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Article: The Vilna Ghetto in the Negev Sands

גטו וילנה בערבות הנגב

The Vilna Ghetto in the Negev Sands

Chen Malul

On June 1, 1948, about 1,000 soldiers in the Givati Brigade were mobilized to thwart the Egyptian Army’s attack on Ashdod. Uri Avneri, then a Givati soldier, described receiving the battle orders:

Suddenly we were all hushed. Someone began to address us… a thin little man wearing a steel helmet that was a few sizes too big — he looked like a rather strange bird. But we didn’t laugh. He captivated us at first sight. That was how I came to know Abba Kovner, the division’s cultural officer.

Abba Kovner (1918–87) was no stranger to battles of the few against the many. During World War II, he was one of the founders of the underground resistance in the Vilna Ghetto and is famous for inspiring the rebels to fight to their death under the axiom: “Do not go like sheep to the slaughter.” Now, in 1948, brigade commander Shimon Avidan drew on Kovner’s rhetorical abilities and charisma and selected him to compose the combat bulletins distributed to the Givati soldiers every few days.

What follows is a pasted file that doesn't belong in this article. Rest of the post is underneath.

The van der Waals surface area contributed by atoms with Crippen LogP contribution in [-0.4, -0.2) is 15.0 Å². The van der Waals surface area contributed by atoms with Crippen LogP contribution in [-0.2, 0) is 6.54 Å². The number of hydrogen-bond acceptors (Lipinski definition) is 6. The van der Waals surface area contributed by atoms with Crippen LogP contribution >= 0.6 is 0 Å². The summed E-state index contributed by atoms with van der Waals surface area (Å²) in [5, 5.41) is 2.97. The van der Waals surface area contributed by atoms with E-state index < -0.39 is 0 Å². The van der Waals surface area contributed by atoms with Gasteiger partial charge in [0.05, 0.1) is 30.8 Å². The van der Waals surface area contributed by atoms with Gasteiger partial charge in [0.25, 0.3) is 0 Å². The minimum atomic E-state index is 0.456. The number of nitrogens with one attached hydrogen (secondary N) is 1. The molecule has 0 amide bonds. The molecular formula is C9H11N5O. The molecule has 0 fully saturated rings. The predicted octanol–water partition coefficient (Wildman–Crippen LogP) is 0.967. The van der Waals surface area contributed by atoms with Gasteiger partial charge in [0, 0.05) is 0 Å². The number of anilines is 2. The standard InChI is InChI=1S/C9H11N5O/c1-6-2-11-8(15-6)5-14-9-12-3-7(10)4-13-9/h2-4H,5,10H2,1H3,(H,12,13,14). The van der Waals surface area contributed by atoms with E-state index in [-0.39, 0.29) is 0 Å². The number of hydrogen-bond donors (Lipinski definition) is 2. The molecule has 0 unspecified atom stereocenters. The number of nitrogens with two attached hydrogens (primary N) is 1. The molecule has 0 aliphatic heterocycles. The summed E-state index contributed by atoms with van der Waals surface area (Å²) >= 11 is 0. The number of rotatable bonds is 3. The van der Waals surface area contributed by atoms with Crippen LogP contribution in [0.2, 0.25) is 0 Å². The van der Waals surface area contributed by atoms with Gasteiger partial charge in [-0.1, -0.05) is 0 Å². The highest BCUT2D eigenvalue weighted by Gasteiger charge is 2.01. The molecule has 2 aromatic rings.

The combat bulletins served several purposes. They provided soldiers with updates on the progress of the fighting, reported on casualties, and conveyed orders. However, alongside these practical purposes, the bulletins also included rousing words of encouragement, urging the soldiers to continue the struggle against the Egyptians. Kovner’s language echoes his earlier rhetoric as a partisan fighting the Germans: there is no choice but to fight to the end.

As in the Vilna Ghetto, Kovner continued to exert tremendous influence in 1948, now through the combat bulletins he composed. Avneri, who kept the bulletins in his archives, recounted: “When we brought ammunition and provisions to the soldiers, they fell upon the combat bulletins with equal fervor.”